The local court that first took on a tangled child abduction scandal involving a French charity is a bare-bones affair: one prosecutor, no computers, no clerk -- and no defense lawyers.
"I've always felt the case was too big for a place like ours," said the prosecutor in question, Ahmad Daoud Chari, sitting in his tiny, shabby office in the law court of Abeche, the eastern Chadian city thrown into the international spotlight last month after authorities stopped French charity Zoe's Ark from flying 103 African children from Chad to France.
The case, initially involving 17 Europeans and four Chadians, was quickly transferred from Abeche to the country's capital, N'Djamena.
STILL IN JAIL
Eleven of the Europeans have since been released, but six French members of Zoe's Ark and the Chadians remain in jail as an investigation into alleged child abduction unfolds.
But Abeche's brief connection casts a bleak spotlight on this city's woefully inadequate justice system, in a region where vendettas and the seeming impunity of powerful figures reign.
"A number of the cases that we get are very serious ones: murders, assassinations, rapes, kidnappings," said Chari, a slender man with a soft voice and steady smile.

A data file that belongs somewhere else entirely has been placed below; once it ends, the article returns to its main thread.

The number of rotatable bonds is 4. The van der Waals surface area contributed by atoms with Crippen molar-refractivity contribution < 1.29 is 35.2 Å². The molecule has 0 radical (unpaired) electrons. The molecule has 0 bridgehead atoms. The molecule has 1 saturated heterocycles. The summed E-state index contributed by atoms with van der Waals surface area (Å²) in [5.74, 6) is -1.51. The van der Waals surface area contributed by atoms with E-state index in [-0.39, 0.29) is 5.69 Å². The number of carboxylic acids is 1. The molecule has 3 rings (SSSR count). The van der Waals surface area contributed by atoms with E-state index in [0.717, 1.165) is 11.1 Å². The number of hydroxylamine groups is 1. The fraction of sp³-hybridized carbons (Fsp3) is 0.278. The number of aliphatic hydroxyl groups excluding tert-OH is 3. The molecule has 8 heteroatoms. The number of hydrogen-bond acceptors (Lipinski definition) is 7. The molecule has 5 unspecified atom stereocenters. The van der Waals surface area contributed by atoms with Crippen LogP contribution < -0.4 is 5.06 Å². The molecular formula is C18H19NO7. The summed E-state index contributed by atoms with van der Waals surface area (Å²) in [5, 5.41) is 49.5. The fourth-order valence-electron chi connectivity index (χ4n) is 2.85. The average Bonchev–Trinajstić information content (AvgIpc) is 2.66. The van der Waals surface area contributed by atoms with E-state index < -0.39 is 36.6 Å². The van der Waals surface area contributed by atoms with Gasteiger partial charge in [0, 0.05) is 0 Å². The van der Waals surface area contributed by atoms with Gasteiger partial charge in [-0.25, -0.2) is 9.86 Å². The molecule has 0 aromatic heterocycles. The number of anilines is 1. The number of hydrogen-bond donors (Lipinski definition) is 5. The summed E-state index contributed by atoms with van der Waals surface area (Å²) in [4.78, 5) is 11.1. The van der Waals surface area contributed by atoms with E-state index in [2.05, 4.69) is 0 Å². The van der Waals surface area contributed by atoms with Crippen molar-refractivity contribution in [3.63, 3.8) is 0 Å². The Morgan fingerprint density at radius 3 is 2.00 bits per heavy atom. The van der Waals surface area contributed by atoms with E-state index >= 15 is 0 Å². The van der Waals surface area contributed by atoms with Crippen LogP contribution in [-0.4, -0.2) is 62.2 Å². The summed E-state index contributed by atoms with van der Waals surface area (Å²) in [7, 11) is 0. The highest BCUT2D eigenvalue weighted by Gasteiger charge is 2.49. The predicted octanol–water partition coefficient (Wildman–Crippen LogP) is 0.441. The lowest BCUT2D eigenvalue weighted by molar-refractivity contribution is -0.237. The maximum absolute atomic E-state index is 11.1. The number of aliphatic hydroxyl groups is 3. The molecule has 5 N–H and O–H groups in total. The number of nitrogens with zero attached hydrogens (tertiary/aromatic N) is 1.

Short of hiring a lawyer in N'Djamena, the accused assume their own defense -- a tall order in a region where many have scant knowledge of modern judicial proceedings.
Not only lawyers are missing.
The court has no computer, no typewriter, no photocopy machine. No clerk either one recent day -- the current one was out sick and the replacement had joined one of region's numerous rebel movements.
So Chari fills in, armed with administrative documents and carbon copy paper.
"A large part of my time is devoted to administrative work," the prosecutor said.
At least a dozen people wait outside to make their case.
The penury of human and material resources translates into a sluggish justice system, says Ramadan Ahmat, local representative for The Association for the Promotion of Fundamental Liberties in Chad, one of Chad's main human rights groups.
"People are incarcerated for many years and complain of never getting a hearing," Ahmat said.
Described by one observer as "an honest and courageous man," prosecutor Chari regularly receives threats as he tries to destroy the virtual impunity enjoyed by so-called "untouchables" -- notably members of the military and police and high-level officials.
That included threatening calls he received recently, when Chari issued arrest warrants against soldiers and interviewed high-level police officials in connection with the disappearance of a professor.
"I take my hat off to the prosecutor," Ahmat said. "He's someone who does his work well. More than just well."